Hangzhou Solo Travel Guide

Planning a solo trip to Hangzhou? Here’s everything you need to know for your visit:


  • Capital and largest city of Zhejiang province, with a population of over 8 million. 
  • Located in the Yangtze River Delta, the city is known for its natural beauty and scenery.
  • With a rich culture and history of over 1000 years, it is one of the most visited cities in China.
  • Nicknames: Paradise on Earth, Home of Silk, Tea Capital, Cultural State, Town of Fish and Rice


  • Currency: Chinese Yuan Renminbi (CNY).
  • Spoken languages: primarily Mandarin (with a sizable English speaking community).
  • Best time to visit: from September to October and from March to April (best weather).
  • Arriving via airport: a taxi ride to the city center will cost around 100 RMB. Buses from the airport to downtown Hangzhou (Wulin Men) leave every 15-25 minutes, and a single ride costs 15 RMB.


  • Best Hangzhou hostel for solo travelers: Wulin International. Clean rooms, facilities, and welcoming staff. Very affordable and close to all the action. Bonus: there’s a nice roof terrace and on-site washing machine. Close to supermarkets and convenience stores.
  • Most good hotels are located near the city center, around Hangzhou’s main attraction, the Xihu West Lake.
  • You will find accommodation at all price points in the city, from international chains (e.g. Banyan Tree, Ramada Plaza) to more budget friendly options (e.g. Days Inn, Home Inn, Holiday Inn).


  • Hangzhou is a very bike friendly city, and there are bike rental services almost all over the city (many are near hotels and along the West Lake).
  • Public buses are also available throughout the city. Try to plan your route in advance so you know which stop to get off at.
  • Taxis also appear all over Hangzhou, and fares start at 11 Yuan for the first 3 km, with an additional 3-4 Yuan per km thereafter. Taxis can be hailed at bus stops, on the side of the road, and at taxi stops. You can also book ahead by calling 0571-28811111.
  • While hailing taxis, stick to official taxis (the ones with signs on top). There are unregistered taxi services that could either charge you an exceptionally high price, or worse yet, take you to the wrong destination.
  • Tip: it’s a good idea to bring along a piece of paper with your destination address.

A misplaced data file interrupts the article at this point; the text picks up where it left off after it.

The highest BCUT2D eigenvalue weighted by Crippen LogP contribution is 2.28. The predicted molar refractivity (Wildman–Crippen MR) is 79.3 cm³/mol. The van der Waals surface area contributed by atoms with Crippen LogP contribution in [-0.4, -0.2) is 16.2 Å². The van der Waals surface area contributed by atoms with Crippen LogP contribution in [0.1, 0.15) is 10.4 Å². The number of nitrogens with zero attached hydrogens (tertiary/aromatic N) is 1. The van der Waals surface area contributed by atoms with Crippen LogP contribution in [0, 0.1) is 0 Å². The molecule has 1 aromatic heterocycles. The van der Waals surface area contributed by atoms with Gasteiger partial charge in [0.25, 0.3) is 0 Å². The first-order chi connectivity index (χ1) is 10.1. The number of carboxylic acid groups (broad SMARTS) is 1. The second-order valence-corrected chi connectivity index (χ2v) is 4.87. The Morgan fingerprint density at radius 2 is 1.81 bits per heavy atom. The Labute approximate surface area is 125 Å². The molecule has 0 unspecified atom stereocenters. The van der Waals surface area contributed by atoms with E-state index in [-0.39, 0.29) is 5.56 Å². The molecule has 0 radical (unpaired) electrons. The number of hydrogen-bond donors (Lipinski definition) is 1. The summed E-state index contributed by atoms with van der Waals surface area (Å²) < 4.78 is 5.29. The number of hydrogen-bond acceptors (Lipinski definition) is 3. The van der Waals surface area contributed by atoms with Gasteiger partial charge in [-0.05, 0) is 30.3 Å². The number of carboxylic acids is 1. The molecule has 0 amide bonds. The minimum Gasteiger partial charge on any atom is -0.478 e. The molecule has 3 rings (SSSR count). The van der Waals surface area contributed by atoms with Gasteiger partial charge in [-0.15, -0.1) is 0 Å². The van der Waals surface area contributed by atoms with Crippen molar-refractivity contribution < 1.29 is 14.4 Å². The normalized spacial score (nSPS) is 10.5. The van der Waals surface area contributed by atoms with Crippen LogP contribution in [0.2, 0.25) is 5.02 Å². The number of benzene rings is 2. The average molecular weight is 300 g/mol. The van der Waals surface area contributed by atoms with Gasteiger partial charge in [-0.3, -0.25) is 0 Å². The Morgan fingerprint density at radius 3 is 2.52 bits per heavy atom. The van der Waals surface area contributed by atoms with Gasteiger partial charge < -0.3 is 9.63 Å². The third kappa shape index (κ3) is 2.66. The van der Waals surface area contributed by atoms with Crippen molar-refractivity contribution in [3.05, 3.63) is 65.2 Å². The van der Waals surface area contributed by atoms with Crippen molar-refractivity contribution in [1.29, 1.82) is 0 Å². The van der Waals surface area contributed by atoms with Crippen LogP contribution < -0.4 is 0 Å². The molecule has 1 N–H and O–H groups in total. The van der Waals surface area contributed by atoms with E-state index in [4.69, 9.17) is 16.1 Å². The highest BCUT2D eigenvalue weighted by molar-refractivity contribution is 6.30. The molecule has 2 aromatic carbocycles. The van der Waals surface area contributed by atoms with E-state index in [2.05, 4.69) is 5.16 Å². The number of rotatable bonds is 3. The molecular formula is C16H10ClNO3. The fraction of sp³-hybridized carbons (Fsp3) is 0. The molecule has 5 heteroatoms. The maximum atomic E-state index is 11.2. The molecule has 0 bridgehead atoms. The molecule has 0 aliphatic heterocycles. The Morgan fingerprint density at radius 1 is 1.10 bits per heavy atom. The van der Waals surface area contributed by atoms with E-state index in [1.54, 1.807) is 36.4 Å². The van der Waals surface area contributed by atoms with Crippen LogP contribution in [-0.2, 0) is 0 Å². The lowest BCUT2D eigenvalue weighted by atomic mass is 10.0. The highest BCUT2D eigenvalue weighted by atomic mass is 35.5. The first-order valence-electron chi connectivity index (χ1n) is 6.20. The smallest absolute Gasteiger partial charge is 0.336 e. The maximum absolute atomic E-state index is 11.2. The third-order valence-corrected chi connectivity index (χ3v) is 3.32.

• Drinking age is 18 (not enforced), and there is no last call (some bars stay open all night).
  • Main nightlife scene: around the Huanglong Stadium (to the north of the West Lake). The area always draws a large crowd at night.
  • Hip/trendy scene: bars and restaurants on the east side of the West Lake, near the Hangzhou Academy of Art.
  • Clubbing scene: northeast edge of the West Lake, near the Hubin Park and Wyndham Hotel.
  • Bar scene: check out the stylish cafes and teahouses on Xinyifang pedestrian street. 
  • Great bars to start your night: H•Linx, Club G Plus, Huanglou JZ Club, and the The Amber House (live music on Fri/Sat nights).


  • Hangzhou is most famous for its largest attraction, the West Lake (or Xihu). Visit the lake and catch the performances (singing and dancing), architecture, and the great variety of food. Boat tours are also available.
  • Right above the West Lake is the Xihu Cultural Center museum, where you can learn more about the history and stories of the West Lake.
  • Hangzhou is known all over China for its teas, and is where the treasured Longjing Green Tea is produced. Great places to check out include the China National Tea Museum and the Hangzhou Longjingshan (Longjing Mountain) Park. There, you can explore how rich Chinese teas are grown, picked, and made.
  • Other notable city attractions include: Hangzhou ZooHangzhou Underwater WorldHangzhou Botanical Garden, and the numerous tea villages in the region.


  • Take a walk along the West Lake and enjoy the great scenery and entertainment all around.
  • Areas near the lake feature big parks and green spaces, enjoyed by visitors and locals alike.


  • Don’t be surprised if people you meet don’t speak any English (Tianjin has less English speakers than Beijing or Shanghai). Be prepared – bring maps with English along as you travel, make use of road signs, and jot down certain names of landmarks in Mandarin. Consider bringing a pocket Chinese dictionary. If you get lost, try using the road signs to navigate – they usually have both English and Chinese labels.
  • Even though Hangzhou is one of China’s most progressive (and rapidly growing cities), you may encounter some unpleasant and obnoxious local habits. Don’t be surprised if you see people litter, smoke in public, or spit on the ground.
  • Great restaurants to try in Hangzhou: Hubin 28, Dongyishun, Shoukangyong Vegetarian, Grandma’s Home, and Sawasdee Thai.
  • Where to find good cheap eats: almost everywhere in Hangzhou, especially in small restaurants in the West Lake area. Be careful when eating food from street vendors. They are known for using cheap/unclean ingredients, and the food could give you food poisoning and/or an upset stomach.
  • Dangerous areas: Hangzhou is relatively developed and does not have many dangerous areas. Exercise common sense and stay in bright, populated areas at night.

Recommended trip duration: 1-2 days


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